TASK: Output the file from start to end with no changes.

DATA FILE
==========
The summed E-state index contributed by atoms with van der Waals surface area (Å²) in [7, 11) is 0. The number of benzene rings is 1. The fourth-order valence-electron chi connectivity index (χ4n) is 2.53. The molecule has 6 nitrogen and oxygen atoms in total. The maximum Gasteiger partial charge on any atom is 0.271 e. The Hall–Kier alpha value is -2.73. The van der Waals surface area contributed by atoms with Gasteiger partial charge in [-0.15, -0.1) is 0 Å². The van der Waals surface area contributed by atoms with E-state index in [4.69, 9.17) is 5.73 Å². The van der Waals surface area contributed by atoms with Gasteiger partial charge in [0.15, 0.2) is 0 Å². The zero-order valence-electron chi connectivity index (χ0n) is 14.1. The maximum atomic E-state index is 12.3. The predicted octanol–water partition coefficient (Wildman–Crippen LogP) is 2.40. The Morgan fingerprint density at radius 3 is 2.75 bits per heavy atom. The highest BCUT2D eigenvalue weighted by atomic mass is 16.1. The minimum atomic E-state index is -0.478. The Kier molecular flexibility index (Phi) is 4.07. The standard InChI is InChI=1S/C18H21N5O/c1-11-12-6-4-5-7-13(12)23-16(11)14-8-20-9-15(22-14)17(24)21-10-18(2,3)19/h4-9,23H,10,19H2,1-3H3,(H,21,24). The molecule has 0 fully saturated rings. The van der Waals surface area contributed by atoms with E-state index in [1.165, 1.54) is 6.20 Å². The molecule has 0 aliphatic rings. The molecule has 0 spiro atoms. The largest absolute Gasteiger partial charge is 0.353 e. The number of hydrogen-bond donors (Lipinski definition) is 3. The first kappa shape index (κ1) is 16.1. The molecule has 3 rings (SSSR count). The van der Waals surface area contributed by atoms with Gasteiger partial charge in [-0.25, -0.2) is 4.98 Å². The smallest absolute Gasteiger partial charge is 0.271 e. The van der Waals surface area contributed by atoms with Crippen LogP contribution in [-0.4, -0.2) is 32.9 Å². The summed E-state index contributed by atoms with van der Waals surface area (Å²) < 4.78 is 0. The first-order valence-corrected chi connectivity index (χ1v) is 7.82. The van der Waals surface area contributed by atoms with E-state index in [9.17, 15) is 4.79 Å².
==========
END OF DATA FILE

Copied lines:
The summed E-state index contributed by atoms with van der Waals surface area (Å²) in [7, 11) is 0. The number of benzene rings is 1. The fourth-order valence-electron chi connectivity index (χ4n) is 2.53. The molecule has 6 nitrogen and oxygen atoms in total. The maximum Gasteiger partial charge on any atom is 0.271 e. The Hall–Kier alpha value is -2.73. The van der Waals surface area contributed by atoms with Gasteiger partial charge in [-0.15, -0.1) is 0 Å². The van der Waals surface area contributed by atoms with E-state index in [4.69, 9.17) is 5.73 Å². The van der Waals surface area contributed by atoms with Gasteiger partial charge in [0.15, 0.2) is 0 Å². The zero-order valence-electron chi connectivity index (χ0n) is 14.1. The maximum atomic E-state index is 12.3. The predicted octanol–water partition coefficient (Wildman–Crippen LogP) is 2.40. The Morgan fingerprint density at radius 3 is 2.75 bits per heavy atom. The highest BCUT2D eigenvalue weighted by atomic mass is 16.1. The minimum atomic E-state index is -0.478. The Kier molecular flexibility index (Phi) is 4.07. The standard InChI is InChI=1S/C18H21N5O/c1-11-12-6-4-5-7-13(12)23-16(11)14-8-20-9-15(22-14)17(24)21-10-18(2,3)19/h4-9,23H,10,19H2,1-3H3,(H,21,24). The molecule has 0 fully saturated rings. The van der Waals surface area contributed by atoms with E-state index in [1.165, 1.54) is 6.20 Å². The molecule has 0 aliphatic rings. The molecule has 0 spiro atoms. The largest absolute Gasteiger partial charge is 0.353 e. The number of hydrogen-bond donors (Lipinski definition) is 3. The first kappa shape index (κ1) is 16.1. The molecule has 3 rings (SSSR count). The van der Waals surface area contributed by atoms with Gasteiger partial charge in [-0.25, -0.2) is 4.98 Å². The smallest absolute Gasteiger partial charge is 0.271 e. The van der Waals surface area contributed by atoms with Crippen LogP contribution in [-0.4, -0.2) is 32.9 Å². The summed E-state index contributed by atoms with van der Waals surface area (Å²) < 4.78 is 0. The first-order valence-corrected chi connectivity index (χ1v) is 7.82. The van der Waals surface area contributed by atoms with E-state index in [9.17, 15) is 4.79 Å².